And then, of course, there was the 2004 fight with chief executive Tony Trahar over his comments to the Financial Times that there was some “political risk” in South Africa. This came soon after companies such as Sasol, in their filings to the Securities and Exchange Commission in the United States, had listed black economic empowerment as a risk.
Mbeki blew his top, questioning whether Trahar was suggesting that there was more risk then than during apartheid. Yet some of those risk factors, such as social instability as a result of high unemployment and fights over ownership of land, have lingered or even worsened. It would be interesting to hear what Mbeki makes of political risk now.
In 2009, Anglo was faced with calls by the ANC to appoint a black chairperson, specifically Cyril Ramaphosa. Anglo resisted the pressure and proceeded to appoint Sir John Parker, who is now coming to the end of his tenure. Anglo’s diplomatic public resistance must have been accompanied by private laughter as it saw right through the ANC’s cynical lobbying.
In much the same way as the ANC does not want a female president but rather a female president it can control, so too did the ANC not want a black Anglo chairperson but rather one it felt it could control — in Ramaphosa’s case, to tap him to pay for party conferences and birthday parties and to line up his ANC comrades when the expected asset sale took place.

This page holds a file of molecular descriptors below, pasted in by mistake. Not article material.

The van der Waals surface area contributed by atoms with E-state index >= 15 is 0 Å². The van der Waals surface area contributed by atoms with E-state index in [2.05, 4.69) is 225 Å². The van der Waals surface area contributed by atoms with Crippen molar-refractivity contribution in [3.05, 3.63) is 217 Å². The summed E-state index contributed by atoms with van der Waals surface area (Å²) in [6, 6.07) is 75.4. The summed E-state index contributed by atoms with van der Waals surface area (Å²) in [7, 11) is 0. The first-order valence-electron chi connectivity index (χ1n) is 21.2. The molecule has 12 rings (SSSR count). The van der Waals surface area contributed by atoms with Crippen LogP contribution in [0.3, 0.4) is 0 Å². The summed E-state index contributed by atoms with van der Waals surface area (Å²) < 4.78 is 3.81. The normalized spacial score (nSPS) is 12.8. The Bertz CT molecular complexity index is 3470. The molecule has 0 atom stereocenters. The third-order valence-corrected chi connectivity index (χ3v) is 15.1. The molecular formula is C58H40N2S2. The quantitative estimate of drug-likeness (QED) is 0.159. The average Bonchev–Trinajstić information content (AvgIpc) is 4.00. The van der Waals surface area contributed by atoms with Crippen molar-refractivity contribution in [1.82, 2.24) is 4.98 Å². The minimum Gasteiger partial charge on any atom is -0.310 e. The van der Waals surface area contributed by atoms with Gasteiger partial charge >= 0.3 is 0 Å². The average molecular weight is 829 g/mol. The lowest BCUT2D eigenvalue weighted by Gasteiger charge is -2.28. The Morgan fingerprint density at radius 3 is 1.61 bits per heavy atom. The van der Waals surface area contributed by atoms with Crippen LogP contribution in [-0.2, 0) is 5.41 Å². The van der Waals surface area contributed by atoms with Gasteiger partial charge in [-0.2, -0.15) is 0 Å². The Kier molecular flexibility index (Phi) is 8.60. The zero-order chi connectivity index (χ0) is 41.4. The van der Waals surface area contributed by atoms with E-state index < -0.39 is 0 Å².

For one, the ANC had not checked whether Ramaphosa’s mining interests in Shanduka would be a conflict of interest. And, if they were honest about wanting a black chairperson, there were more suitable candidates, such as Fred Phaswana, who had extensive board experience and had chaired Anglo Platinum and BP.
As Anglo celebrates it can happily declare: “We are still standing.” In the years that it has been in London, none of what was predicted has come to pass. When many thought Anglo might shift its primary listing back to Johannesburg because of political pressure, it stood firm. That issue is now more applicable to Old Mutual, with calls to return its domicile to South Africa, because the country remains a major profit centre.
Those who also thought that Anglo would abandon South Africa before anyone else have been proven wrong, with Gold Fields and BHP Billiton ditching the country first with the creation of Sibanye Gold and South32, respectively. The talk that Anglo would be bought by a larger rival has not come to pass — not yet, anyway — yet SABMiller, perceived as more stable, has been bought out.
Here’s to the next 100 years.